Street Preacher to Sue London Police After Judge Throws out Hate Speech Case

By Simon Veazey
Simon Veazey
Simon Veazey
Freelance Reporter
Simon Veazey is a UK-based journalist who has reported for The Epoch Times since 2006 on various beats, from in-depth coverage of British and European politics to web-based writing on breaking news.
August 10, 2021 Updated: August 10, 2021

A woman who was dragged through a London court for alleged “hate speech” in her street preaching says she will sue the Metropolitan police after the judge ruled there was no case to answer.

Hazel Lewis, 49, was arrested outside Finsbury Park tube station in North London, where she had been preaching, on 12 February 2020.

Initially, three people accused her of saying homosexuals and non-believers should be stabbed, resulting in her arrest on suspicion of racist and homophobic abuse under Section 4 of the Public Order Act.

When her claim of innocence was vindicated at the station by an audio recording, the police instead charged her with breaching of Section 5 of the Public Order Act, accusing her of causing harassment, alarm, and distress.

Lewis initially refused legal representation as she was so sure of her innocence, but was later supported by the Christian Legal Centre, the legal arm of Christian Concern.

She is now intending to launch legal action against the police, according to a statement by Christian Concern.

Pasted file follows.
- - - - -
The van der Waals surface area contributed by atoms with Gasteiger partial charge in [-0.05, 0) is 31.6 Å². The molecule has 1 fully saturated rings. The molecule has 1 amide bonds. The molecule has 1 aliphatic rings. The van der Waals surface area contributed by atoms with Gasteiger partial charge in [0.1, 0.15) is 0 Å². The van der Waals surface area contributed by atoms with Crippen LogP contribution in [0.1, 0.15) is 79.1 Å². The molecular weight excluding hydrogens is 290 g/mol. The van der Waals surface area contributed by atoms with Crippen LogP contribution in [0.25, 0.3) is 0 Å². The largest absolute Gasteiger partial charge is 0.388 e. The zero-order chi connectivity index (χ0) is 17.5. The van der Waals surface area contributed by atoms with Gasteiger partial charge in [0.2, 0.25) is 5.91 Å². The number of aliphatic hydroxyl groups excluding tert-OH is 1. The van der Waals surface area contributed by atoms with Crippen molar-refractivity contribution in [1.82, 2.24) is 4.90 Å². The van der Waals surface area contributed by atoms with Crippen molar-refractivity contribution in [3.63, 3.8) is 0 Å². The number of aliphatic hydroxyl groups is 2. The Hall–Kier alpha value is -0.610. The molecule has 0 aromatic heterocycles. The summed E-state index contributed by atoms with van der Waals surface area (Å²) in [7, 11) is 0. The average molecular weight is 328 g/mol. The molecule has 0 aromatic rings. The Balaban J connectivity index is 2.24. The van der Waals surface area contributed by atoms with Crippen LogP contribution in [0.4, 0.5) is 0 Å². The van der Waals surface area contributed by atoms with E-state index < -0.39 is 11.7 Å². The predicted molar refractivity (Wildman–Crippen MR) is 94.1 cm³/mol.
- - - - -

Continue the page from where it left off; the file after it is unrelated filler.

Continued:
Andrea Williams chief executive of the Christian Legal Centre, said in a statement, “Since the turn of the century we have seen a concerning escalation in street preacher arrests despite strong legal precedents being set in defence of their freedoms.”

“It is chilling that one false accusation to the police can see a woman preaching on her own handcuffed, arrested, and prosecuted.”

“The police were determined to charge her no matter what the evidence, and we are relieved that the courts have seen through it.”

The Met police said in a statement emailed to The Epoch Times:

“On 12 February 2020, Ms. Lewis was charged with using threatening, abusive, or insulting words or behaviour likely to cause harassment, alarm, and distress to another person. This charge did not relate to homophobic or racist language.

“She was charged after a Penalty Notice for Disorder was refused.”

The Met said that they had not yet received any legal claim against them.

The judge, Julia Newton, said her judgement was that there was “no case to answer” against charges of causing harassment, alarm, and distress.

“The defendant is alleged to have said, ‘you are an advocate of Satan and I rebuke you in Jesus’ name.’ I don’t find those words threatening. These words were certainly disagreed with. I do not find that they were abusive either.”

“Further, in relation to distress. It is clear that [a witness] was disturbed and found them to be unpleasant. She said that other people were distressed. She said that she was distressed and found these words were unpleasant. However, that does not amount to harassment, alarm or distress.”

Lewis said in a statement that street preachers like herself are “easy targets for the police.”

“Too many of us are unlawfully being fined, arrested, and prosecuted instead of receiving the equal protection and support all law-abiding citizens are entitled to and should be confident in expecting.”

“I am concerned [about] what would have happened to me if I did not have the audio recording.”

Simon Veazey
Simon Veazey
Freelance Reporter
Simon Veazey is a UK-based journalist who has reported for The Epoch Times since 2006 on various beats, from in-depth coverage of British and European politics to web-based writing on breaking news.